05 Jul Film Fund-amentals: Seeking the Ideal
Who exactly goes to movies these days? It’s an important question, and the current answer is a tad murky. It is especially murky when you are trying to pinpoint the modern representative model for the movie audience.
More than fifty years ago the answer seemed pretty straightforward. It was primarily a Midwestern, middle-class white family (husband, wife, 2.5 kids and a dog waiting by a white picket fence). This was the early days of the Baby Boom generation, and the only question was the .5 kid (a statistical generalization that covers the third child in some of the families — I know; I am a .5 kid). Yep, these were simpler times when Eisenhower solved political problems while playing golf, and the only man in women’s clothes was Milton Berle.
The reality was dramatically different, but the model was kept this simple for a very long time. But this model is dead. Kaput. Gone and mostly forgotten. As recently reported on NPR, numerous studies are discovering that the contemporary movie audience is moving into a variety of different, divergent models. What once was viewed as a “mainstream” culture has given way to a network of “sub-cultures” that sometimes merge in viewership and at other times scatter into more narrowly defined areas of interest.
This change is not exactly obvious, based on the most recent MPAA Theatrical Market Statistics Report (which is the main study used by both the theaters and the studios). The approach taken in the study by the MPAA largely focuses on gender and age and mostly confirms that a lot of men between the ages of 18 and 24 go to movies. This is the one part of the report that the major companies in Hollywood have ever bothered to look at. However, if you start playing with the MPAA figures, you suddenly discover that the older audience is much larger, and the female audience is equal to (and often greater than) the male audience. Basically, the average moviegoer is actually a woman between the ages of 15 and 40. By comparison, the male audience is significantly lower through almost all of the critical age ranges.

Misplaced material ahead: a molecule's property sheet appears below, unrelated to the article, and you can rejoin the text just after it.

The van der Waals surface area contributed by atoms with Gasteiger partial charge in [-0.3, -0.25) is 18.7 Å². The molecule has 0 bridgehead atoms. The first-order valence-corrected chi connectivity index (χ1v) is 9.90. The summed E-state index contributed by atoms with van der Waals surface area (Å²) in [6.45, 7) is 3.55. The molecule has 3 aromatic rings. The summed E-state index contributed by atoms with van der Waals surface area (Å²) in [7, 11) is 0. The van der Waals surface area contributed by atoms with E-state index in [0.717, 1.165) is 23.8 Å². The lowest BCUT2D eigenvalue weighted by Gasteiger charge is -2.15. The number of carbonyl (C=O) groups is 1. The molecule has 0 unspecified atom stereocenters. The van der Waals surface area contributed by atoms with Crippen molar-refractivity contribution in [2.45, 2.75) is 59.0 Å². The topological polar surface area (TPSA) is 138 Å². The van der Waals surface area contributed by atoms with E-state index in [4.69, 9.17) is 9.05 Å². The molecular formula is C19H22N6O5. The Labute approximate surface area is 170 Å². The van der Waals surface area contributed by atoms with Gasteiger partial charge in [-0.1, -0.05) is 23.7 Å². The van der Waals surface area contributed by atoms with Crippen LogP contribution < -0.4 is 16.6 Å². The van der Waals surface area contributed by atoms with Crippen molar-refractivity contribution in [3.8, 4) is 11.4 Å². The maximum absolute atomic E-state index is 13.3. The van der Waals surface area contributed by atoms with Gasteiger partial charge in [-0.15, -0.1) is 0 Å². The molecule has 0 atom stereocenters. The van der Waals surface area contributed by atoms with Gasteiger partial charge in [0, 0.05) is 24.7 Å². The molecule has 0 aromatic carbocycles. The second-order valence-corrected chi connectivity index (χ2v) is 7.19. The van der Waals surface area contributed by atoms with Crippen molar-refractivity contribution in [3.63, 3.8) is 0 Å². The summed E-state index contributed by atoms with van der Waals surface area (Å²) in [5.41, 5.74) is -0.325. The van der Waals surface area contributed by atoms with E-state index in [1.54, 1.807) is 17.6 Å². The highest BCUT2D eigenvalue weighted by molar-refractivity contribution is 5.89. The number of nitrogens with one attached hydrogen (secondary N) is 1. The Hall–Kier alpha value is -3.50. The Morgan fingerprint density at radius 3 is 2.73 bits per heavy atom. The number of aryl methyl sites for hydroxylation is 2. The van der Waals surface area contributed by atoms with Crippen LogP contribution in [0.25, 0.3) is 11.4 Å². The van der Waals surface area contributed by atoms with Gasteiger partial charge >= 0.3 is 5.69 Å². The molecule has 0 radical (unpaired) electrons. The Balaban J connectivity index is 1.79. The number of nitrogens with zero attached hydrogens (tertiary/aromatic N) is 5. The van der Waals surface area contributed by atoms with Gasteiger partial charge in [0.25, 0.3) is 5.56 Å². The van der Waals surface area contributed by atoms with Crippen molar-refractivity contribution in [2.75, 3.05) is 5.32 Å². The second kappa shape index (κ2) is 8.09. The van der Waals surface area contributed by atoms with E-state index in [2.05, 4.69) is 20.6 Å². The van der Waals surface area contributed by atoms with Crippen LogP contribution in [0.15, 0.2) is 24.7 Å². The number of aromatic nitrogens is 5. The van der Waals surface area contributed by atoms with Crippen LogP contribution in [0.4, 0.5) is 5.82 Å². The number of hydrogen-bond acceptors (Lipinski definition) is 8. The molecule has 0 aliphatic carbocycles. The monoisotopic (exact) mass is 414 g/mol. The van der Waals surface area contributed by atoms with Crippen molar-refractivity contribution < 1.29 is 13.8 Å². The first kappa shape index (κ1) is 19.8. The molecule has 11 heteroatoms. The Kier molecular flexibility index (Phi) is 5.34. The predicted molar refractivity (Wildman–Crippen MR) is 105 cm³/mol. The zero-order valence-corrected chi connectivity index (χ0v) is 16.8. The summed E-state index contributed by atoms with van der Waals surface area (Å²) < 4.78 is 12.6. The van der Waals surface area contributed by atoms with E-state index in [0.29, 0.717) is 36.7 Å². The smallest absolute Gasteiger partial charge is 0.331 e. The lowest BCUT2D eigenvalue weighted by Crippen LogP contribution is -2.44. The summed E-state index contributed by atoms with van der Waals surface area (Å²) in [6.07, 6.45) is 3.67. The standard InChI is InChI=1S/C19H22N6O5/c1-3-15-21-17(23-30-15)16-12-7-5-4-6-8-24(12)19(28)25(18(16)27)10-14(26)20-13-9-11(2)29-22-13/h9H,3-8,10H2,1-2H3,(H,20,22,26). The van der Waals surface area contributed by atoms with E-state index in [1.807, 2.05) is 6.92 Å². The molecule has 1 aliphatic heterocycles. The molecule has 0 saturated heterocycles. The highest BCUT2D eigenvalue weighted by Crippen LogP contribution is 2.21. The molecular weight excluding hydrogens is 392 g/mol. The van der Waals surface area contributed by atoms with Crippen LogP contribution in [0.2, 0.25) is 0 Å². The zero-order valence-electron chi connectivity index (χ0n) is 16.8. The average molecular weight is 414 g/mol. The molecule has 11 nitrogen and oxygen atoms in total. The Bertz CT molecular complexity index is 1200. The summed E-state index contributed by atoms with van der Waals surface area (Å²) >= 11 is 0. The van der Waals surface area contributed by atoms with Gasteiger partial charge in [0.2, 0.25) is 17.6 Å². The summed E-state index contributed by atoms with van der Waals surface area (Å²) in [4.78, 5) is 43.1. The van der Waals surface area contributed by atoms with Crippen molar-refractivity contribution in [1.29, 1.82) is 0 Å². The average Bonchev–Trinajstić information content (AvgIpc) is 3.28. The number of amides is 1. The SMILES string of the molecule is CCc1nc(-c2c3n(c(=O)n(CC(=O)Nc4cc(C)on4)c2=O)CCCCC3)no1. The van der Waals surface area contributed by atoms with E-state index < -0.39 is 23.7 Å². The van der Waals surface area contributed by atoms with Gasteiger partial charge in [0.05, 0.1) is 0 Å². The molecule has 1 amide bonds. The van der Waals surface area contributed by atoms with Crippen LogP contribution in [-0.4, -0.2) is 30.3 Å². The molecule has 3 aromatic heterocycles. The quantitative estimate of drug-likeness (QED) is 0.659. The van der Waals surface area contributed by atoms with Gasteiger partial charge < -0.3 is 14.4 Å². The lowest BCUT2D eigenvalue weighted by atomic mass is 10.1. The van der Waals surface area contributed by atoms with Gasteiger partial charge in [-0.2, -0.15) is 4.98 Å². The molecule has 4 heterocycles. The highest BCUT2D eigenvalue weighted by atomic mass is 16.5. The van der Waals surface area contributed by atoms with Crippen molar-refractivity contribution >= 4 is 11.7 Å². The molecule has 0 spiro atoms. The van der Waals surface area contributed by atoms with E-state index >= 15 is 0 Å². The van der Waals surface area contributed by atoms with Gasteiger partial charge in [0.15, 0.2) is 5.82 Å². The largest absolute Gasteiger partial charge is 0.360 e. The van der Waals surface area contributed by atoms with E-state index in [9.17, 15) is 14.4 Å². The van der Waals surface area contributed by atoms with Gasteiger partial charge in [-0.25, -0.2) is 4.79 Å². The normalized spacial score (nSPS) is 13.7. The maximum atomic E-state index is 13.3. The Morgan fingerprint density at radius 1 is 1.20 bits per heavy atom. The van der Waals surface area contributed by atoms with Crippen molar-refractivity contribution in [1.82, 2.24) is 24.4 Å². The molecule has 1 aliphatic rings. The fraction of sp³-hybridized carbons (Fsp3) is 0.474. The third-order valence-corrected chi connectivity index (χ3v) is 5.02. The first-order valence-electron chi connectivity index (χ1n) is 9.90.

The MPAA avoids the issue of race and possible racial preference at the movies. But a recent study by BET manages to gather some strong impressions of African-American film habits. The results in their study aren’t all that surprising. A majority of African-American moviegoers tend to go to the standard Hollywood fare. What is interesting is that they appear to be bigger repeat viewers than is currently the case among the average white viewer. They also go more frequently in general. Most studies indicate that the same is true of the Latino audience, though the variations are wider in parts of the American West and Southwest. Add in the gender split from the MPAA study, and suddenly the average model of a modern moviegoer will be a black woman between the ages of 15 and 40.